If you are convicted of a sex crime, you may find that the harshest penalty you face is not prison time or fines—it is being added to the Ohio Sex Offender Registry. As one of the most restrictive and long-lasting consequences of a sex crime conviction, registration as a sex offender can affect an individual’s job prospects, privacy, and ability to live openly in the community for decades.Sex Offender Paper Under a Magnifying Glass

What Is a Sex Offender Registry?

State and federal governments require convicted sex offenders to register in a public database, identifying them as potential safety risks to their communities. Ohio’s sex offender registry has over 20,000 listed offenders who have been found guilty of various levels of sex crimes, including rape, stalking, and acts of pedophilia.

Under Ohio law, anyone convicted of a qualifying sex crime must provide their local sheriff’s office with personal information to be included on the eSORN (Sex Offender Registration and Notification) database. Failure to register in Ohio is a first degree misdemeanor, or a fifth degree felony if the sexual offense committed was a felony.

Some of the information required includes the offender’s:

  • Recent photograph
  • Physical description and identifying characteristics
  • Criminal history
  • Home and work addresses
  • Vehicle information
  • Phone numbers
  • E-mail accounts
  • Online screen names and handles

Who Needs to Be Listed on the Ohio Sex Offender Registry?

The majority of states, including Ohio, have an offense-based registry. This type of registry does not allow for any mitigating circumstances (such as the offender’s age or severity of the crime committed); if a qualifying crime is committed, the offender will be listed on the registry.

Ohio law classifies sex offenders into three tiers depending on the nature of the crime:

  • Tier I (Low-risk). Offenders who have been found guilty of Unlawful Sexual Conduct, Sexual Imposition, Importuning, Voyeurism, Promoting Prostitution, Stalking, Public Indecency In Front of Minor, or Illegal Use of Minor in Nudity-Oriented Material are considered low-risk offenders. Tier I offenders remain on the public registry for 15 years, and must verify registration information once a year.
  • Tier II (Moderate-risk). Offenders who are found guilty of Compelling Prostitution, Soliciting a Minor, Possessing Child Pornography, Gross Sexual Imposition of a Victim Under 13, Kidnapping or Abduction, Human Trafficking, or certain other forms of Unlawful Sexual Conduct are considered medium-risk offenders. Individuals may also be classified as Tier II if they previously committed a Tier I offense. Tier II offenders remain on the public registry for 25 years and verify registration information every 180 days.
  • Tier III (High-risk). Offenders who are convicted of Rape, Sexual Battery, Gross Sexual Imposition of a Victim Under 12, Felonious Assault With Sexual Motivation, Kidnapping a Victim Under 18, Sexually Violent Predator Actions, or Aggravated Murder, Murder, or Voluntary Manslaughter With Sexual Motivation have the highest possible offender rate. Tier III offenders remain on the public registry for life, and must verify registration information every 90 days.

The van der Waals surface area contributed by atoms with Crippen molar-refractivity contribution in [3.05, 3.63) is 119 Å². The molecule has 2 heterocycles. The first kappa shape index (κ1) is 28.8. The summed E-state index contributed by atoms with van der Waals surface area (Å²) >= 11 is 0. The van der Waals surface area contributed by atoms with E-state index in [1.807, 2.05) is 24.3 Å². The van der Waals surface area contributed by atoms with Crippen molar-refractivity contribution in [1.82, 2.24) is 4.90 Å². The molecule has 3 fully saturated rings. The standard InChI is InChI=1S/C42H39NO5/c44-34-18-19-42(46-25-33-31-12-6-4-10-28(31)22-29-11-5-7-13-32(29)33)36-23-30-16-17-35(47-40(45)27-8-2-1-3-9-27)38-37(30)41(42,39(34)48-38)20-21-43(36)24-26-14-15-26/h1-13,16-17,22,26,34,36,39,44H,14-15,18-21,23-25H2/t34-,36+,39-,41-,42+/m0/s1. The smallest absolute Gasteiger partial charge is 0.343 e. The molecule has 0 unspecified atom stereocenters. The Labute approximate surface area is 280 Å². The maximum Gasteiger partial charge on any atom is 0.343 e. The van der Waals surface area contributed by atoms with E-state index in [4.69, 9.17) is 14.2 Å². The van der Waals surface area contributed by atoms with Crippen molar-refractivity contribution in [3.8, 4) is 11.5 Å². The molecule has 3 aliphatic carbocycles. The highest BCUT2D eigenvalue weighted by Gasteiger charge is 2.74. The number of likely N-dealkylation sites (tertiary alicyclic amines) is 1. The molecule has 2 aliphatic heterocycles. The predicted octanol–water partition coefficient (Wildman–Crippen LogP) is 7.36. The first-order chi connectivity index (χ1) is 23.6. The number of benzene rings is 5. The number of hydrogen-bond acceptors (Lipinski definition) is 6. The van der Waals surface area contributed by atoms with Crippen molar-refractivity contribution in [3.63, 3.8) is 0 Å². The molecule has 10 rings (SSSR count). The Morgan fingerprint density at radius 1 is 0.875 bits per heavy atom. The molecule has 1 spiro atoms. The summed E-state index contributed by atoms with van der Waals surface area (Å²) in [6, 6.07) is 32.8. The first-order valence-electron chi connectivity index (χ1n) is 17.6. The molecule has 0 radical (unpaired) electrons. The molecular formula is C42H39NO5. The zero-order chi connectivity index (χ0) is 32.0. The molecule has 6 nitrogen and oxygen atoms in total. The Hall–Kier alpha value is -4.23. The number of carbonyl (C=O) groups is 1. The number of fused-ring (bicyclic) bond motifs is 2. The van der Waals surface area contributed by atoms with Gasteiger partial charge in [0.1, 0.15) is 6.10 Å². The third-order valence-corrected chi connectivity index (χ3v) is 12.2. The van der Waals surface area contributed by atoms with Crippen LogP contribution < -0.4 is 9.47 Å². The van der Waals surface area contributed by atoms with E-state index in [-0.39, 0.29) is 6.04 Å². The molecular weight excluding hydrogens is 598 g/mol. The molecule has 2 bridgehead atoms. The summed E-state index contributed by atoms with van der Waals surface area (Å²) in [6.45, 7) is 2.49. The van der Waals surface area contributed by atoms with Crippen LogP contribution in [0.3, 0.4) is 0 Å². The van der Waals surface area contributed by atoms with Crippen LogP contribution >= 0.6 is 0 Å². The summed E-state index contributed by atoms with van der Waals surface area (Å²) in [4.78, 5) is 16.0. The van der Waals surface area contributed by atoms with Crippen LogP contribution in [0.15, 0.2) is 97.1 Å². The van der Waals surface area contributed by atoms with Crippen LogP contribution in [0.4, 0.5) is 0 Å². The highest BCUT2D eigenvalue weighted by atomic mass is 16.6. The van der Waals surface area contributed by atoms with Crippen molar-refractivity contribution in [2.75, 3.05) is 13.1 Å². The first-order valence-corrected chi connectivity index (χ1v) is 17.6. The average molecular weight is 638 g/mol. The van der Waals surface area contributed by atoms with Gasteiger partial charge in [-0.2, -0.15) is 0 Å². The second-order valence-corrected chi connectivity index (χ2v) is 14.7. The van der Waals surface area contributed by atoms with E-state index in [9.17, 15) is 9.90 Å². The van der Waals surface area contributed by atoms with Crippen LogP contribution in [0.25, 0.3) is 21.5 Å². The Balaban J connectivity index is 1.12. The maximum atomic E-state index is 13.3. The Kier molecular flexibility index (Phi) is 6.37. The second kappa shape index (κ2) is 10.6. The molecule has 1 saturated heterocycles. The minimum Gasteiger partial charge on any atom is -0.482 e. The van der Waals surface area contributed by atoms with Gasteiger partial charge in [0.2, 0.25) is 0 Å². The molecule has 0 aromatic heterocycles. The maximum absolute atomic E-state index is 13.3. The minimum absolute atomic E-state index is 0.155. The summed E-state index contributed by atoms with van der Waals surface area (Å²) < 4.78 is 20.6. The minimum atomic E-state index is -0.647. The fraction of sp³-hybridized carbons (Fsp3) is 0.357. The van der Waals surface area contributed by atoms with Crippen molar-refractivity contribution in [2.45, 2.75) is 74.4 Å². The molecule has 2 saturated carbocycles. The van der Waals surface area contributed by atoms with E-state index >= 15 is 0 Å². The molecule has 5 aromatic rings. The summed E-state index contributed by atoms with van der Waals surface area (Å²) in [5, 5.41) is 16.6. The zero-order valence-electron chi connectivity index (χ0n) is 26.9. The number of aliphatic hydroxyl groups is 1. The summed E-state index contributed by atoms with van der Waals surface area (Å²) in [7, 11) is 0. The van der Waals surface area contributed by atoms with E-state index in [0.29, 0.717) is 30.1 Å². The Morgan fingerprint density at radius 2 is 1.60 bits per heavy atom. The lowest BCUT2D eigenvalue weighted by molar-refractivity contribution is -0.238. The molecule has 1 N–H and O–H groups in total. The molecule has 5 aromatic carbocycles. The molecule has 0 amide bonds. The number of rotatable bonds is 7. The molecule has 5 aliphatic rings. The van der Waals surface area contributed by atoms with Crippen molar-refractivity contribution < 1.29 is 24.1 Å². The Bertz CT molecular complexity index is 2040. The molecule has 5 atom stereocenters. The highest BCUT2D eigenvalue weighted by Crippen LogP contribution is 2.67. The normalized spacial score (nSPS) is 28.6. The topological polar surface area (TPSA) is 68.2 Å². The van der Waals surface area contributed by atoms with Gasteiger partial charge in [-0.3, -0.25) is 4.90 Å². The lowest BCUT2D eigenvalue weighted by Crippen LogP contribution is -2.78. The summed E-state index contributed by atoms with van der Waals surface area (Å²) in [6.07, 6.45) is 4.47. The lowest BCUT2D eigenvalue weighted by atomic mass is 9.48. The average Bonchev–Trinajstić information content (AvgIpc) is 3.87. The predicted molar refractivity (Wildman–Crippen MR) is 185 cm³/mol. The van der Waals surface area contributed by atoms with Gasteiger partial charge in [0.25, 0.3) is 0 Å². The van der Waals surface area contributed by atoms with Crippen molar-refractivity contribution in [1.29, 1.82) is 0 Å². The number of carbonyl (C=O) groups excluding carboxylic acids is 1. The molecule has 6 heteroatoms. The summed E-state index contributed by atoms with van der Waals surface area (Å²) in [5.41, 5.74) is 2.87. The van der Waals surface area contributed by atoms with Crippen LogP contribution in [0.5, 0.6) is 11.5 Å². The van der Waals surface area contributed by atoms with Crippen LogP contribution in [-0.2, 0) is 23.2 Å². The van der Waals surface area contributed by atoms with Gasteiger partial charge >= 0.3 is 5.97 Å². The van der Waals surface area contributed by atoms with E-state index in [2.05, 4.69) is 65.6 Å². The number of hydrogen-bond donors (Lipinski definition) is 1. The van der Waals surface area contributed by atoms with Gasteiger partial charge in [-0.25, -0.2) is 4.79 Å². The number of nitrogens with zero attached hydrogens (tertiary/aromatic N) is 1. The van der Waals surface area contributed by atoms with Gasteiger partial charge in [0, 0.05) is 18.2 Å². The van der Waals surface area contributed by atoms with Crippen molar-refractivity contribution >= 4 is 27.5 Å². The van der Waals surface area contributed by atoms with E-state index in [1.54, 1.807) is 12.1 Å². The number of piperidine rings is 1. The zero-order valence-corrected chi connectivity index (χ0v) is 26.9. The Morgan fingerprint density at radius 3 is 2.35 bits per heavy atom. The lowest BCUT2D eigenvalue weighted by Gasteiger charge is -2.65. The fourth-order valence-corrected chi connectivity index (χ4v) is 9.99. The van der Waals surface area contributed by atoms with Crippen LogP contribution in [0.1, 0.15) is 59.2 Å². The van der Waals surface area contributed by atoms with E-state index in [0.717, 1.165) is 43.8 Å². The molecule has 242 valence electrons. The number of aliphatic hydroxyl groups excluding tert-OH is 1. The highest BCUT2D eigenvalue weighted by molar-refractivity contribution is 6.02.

Potential Consequences of Registering as a Sex Offender

The repercussions of sex offender registration can cause lifelong complications for you even after you have paid your debt to society. In addition to social stigma, isolation, and discrimination, you will likely suffer:

  • Tarnished reputation. Once you have been registered, all residential neighbors within 1,000 feet of your home will be notified of your offense and your identifying information by the Sheriff’s Office. This notice contains safety tips on how neighbors can protect themselves from you and provides information about the registry’s website, causing irreparable harm to your public image.
  • Impaired living and working ability. Sex offenders are prohibited from living, working, or even walking near schools, making it difficult for offenders to find jobs or places to live.
  • Visits from law enforcement. Ohio law allows police to perform unannounced checks on registered sex offenders in Ohio to ensure the information they provided to the database is correct. Members of the public are also encouraged to contact local law enforcement if a search of the database raises concerns about a registered offender.

Are you or someone you know facing criminal charges? 

If you are facing criminal charges, you need to speak with an experienced criminal defense attorney as soon as possible. The Law Offices of Steven R. Adams is recognized by Super Lawyers, Best Lawyers, The Best Lawyers in America, National Trial Lawyers Top 100, and is one of U.S. News' Best Law Firms.  Please contact us online or call our Cincinnati office directly at 513-929-9333 to schedule your free consultation. 

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